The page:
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Making a Page Layout Part of Your Design

WebGUI already comes with about a dozen different page layouts to help you organize content on your pages, ranging from Side By Side to Three Over One, Left Column, Right Column and more. But occasionally there is a need to really integrate your page layout into your style template, so much so, in fact, that you just can't get exactly what you need out of using one of the page layout templates that comes with WebGUI.

 

The Example

 

 

If you've ever visited Plain Black's site and have checked out the page for the WebGUI Users Conference (WUC), then you have most likely seen this page.

 

You'll notice there are several pieces of content in the layout: the column at the left, the 3 gray areas at the right, and one at the bottom. All of these are organized using a customized page layout that was specifically designed to work only with this WUC design. With admin-mode on, you'll start to see how this page is laid out.

 

Admin Mode On

 

 

Notice that all of these fields are articles, from the “WebGUI Users Conference 2007” on the left to the articles placed in the gray boxes at the right. Clearly a regular page layout couldn't handle this level of complexity, so how was it managed?

 

The answer is with a little CSS and a customized Page Layout Template.

 

Page Layout Template

 

Like many of the examples, CSS is the primary factor in making this page layout work. But before that's discussed, the custom template that was created in order for the CSS to do its job should be covered. The template is fairly long, so it will be analyzed in several chunks, starting with a “wrapper.”

 

Template Code – Chunk 1

 

<div id="WUC_hotlinks">

 

</div>

 

The first important piece is this one, a wrapping <div> tag. The three gray boxes at the left are going to be nested within these tags. It was also given a simple ID, “WUC_hotlinks.” ID's are completely unique, so you know that only one of these will be on the page. In general, it's a good idea to wrap invididual projects within a wrapper div tag. This will give you a greater level of control than just having your code outside of one.

Note: If you're unsure how nesting works, see the chapter on Bulletted Lists.

 

Template Code – Chunk 2

 

<div id="WUC_hotlinks">

<div id="tickets">

<div class="linkOverflow">

<tmpl_if showAdmin>

<table border="0" id="position1" class="content">

<tbody>

</tmpl_if>

 

<tmpl_loop position1_loop>

<tmpl_if showAdmin>

<tr id="td<tmpl_var id>"><td>

 

<div id="td<tmpl_var id>_div"

class="dragable">

</tmpl_if>

 

<div class="content"><tmpl_var dragger.icon>

<tmpl_var content>

</div>

 

<tmpl_if showAdmin>

</div></td></tr>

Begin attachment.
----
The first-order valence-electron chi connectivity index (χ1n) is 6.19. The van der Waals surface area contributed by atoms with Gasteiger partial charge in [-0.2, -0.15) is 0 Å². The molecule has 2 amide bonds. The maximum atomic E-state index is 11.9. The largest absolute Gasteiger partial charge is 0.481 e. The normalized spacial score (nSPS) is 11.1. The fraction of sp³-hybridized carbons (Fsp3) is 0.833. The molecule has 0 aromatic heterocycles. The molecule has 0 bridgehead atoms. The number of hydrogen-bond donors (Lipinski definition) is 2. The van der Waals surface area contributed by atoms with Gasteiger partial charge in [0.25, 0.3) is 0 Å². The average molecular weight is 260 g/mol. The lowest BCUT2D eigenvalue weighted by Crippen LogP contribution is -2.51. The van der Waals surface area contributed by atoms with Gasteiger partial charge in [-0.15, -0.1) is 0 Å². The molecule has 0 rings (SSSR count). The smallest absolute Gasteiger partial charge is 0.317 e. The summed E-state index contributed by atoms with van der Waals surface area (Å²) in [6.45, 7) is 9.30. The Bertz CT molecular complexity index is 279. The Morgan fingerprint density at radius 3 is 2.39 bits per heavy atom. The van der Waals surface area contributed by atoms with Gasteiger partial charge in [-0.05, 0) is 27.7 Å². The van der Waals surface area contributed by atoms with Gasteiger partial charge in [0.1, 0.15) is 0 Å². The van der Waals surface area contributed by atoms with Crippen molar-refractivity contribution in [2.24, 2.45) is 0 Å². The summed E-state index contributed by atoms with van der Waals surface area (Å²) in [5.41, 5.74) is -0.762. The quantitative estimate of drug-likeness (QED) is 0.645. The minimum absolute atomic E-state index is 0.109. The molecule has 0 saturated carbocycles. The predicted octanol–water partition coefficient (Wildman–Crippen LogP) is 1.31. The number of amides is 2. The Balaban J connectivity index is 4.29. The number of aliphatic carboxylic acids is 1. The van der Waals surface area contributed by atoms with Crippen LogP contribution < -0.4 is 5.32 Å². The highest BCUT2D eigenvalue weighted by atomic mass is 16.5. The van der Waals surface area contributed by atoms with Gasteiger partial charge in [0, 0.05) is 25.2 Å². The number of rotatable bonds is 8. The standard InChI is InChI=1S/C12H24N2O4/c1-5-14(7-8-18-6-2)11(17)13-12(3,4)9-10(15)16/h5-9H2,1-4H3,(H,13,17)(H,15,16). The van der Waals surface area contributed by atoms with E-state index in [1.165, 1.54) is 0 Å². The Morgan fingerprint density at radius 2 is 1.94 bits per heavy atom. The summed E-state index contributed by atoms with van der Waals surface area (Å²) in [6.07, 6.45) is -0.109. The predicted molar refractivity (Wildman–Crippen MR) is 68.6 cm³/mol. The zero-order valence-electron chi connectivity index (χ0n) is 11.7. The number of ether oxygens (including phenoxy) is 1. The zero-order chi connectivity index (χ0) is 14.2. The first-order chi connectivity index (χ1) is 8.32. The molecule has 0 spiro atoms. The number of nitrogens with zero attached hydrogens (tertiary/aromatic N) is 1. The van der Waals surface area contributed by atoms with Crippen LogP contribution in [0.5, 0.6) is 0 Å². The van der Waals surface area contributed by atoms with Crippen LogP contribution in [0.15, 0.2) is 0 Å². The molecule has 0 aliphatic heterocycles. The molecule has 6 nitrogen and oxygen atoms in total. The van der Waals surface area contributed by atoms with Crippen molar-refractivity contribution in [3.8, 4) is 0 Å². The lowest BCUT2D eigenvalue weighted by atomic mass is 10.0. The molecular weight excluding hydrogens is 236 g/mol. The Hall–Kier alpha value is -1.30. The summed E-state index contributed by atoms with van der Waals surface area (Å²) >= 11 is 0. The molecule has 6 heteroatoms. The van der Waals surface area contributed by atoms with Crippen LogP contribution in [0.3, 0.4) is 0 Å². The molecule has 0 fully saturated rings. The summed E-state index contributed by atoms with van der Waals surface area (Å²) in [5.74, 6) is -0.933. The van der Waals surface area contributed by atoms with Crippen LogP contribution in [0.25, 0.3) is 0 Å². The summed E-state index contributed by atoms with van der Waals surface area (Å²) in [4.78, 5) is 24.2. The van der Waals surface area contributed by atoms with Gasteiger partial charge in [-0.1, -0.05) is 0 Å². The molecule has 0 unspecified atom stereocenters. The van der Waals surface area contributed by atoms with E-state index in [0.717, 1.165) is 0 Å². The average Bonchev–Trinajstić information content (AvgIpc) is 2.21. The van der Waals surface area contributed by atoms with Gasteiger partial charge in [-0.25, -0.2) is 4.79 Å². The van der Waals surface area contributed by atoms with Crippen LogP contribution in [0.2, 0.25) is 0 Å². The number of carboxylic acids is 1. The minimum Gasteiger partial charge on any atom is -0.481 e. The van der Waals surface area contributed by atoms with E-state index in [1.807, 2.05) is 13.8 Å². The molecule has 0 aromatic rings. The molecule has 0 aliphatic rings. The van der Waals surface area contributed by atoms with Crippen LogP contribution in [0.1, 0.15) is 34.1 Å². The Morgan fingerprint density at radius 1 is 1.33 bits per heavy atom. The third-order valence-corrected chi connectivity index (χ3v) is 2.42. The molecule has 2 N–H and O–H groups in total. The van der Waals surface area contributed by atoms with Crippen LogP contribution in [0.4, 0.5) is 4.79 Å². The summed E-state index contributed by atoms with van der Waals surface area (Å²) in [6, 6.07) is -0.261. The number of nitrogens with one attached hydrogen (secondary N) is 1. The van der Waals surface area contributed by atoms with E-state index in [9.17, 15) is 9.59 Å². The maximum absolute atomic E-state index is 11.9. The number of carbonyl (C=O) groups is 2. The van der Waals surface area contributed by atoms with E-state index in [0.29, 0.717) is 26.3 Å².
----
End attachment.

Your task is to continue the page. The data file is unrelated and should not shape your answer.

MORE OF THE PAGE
</tmpl_if>

</tmpl_loop>

 

<tmpl_if showAdmin>

</tbody></table>

</tmpl_if>

</div>

</div>

 

...

 

</div>

 

This is a fairly large chunk of code, but in reality there isn't that much that you need to concern yourself with. There are two more nested <divs>, one with the ID of “tickets”, and one with the class of “linkOverflow.” Respectively, “tickets” is the gray box in the upper right corner of the design, the one that has the header of (of course) Tickets.

 

The next <div> tag performs a function that's vital for this design to work. It's wrapping all of the content within the Tickets div into a div that has overflow, meaning all of the content within it can be made to not show up in the space defined. If that doesn't make much sense, just hang on. More CSS will be covered soon.

 

Some of the code is completely unchanged from any Page Layout template you may have seen in WebGUI. All of it controls the ability to drag items into and out of this particular Tickets box, as well as display content within.

 

It isn't important to understand everything behind it, but take special note of the within the “position1”. This is very important, because every area in the page layout that will have unique information will need to have a different number for its position. This will become more clear as additional code examples are given.

 

Template Code – Chunk 3

 

<div id="WUC_hotlinks">

...

<div id="hotels">

<div class="linkOverflow">

<tmpl_if showAdmin>

<table border="0" id="position2" class="content">

<tbody>

</tmpl_if>

 

<tmpl_loop position2_loop>

<tmpl_if showAdmin>

<tr id="td<tmpl_var id>"><td>

 

<div id="td<tmpl_var id>_div"

class="dragable">

</tmpl_if>

 

<div class="content"><tmpl_var dragger.icon>

<tmpl_var content>

</div>

 

<tmpl_if showAdmin>

</div></td></tr>

</tmpl_if>

</tmpl_loop>

 

<tmpl_if showAdmin>

</tbody></table>

</tmpl_if>

</div>

</div>

...

 

</div>

 

Immediately after the Tickets div is this one, “hotels.” This controls the second box on the right side, Hotel Information. You'll notice that the code here is almost identical to the code for Tickets. The only difference is the ID, and that the position is now “position2.”

 

You should also note that again the “linkOverflow” class is called, but as you'll discover later, even though a classname is being used to define this particular <div>, each instance of it will have unique attributes.

 

Template Code – Chunk 4

 

<div id="WUC_hotlinks">

...

<div id="workshops">

<div class="linkOverflow">

<tmpl_if showAdmin>

<table border="0" id="position3" class="content">

<tbody>

</tmpl_if>

 

<tmpl_loop position3_loop>

<tmpl_if showAdmin>

<tr id="td<tmpl_var id>"><td>

<div id="td<tmpl_var id>_div"

class="dragable">

</tmpl_if>

 

<div class="content"><tmpl_var dragger.icon>

<tmpl_var content>

</div>

 

<tmpl_if showAdmin>

</div></td></tr>

</tmpl_if>

</tmpl_loop>

 

<tmpl_if showAdmin>

</tbody></table>

</tmpl_if>

</div>

</div>

...

 

</div>

 

This block comes immediately after the Hotel <div>. Obviously, it is almost exactly the same as the other two boxes, only there is a different ID and the position has been incremented to position 3.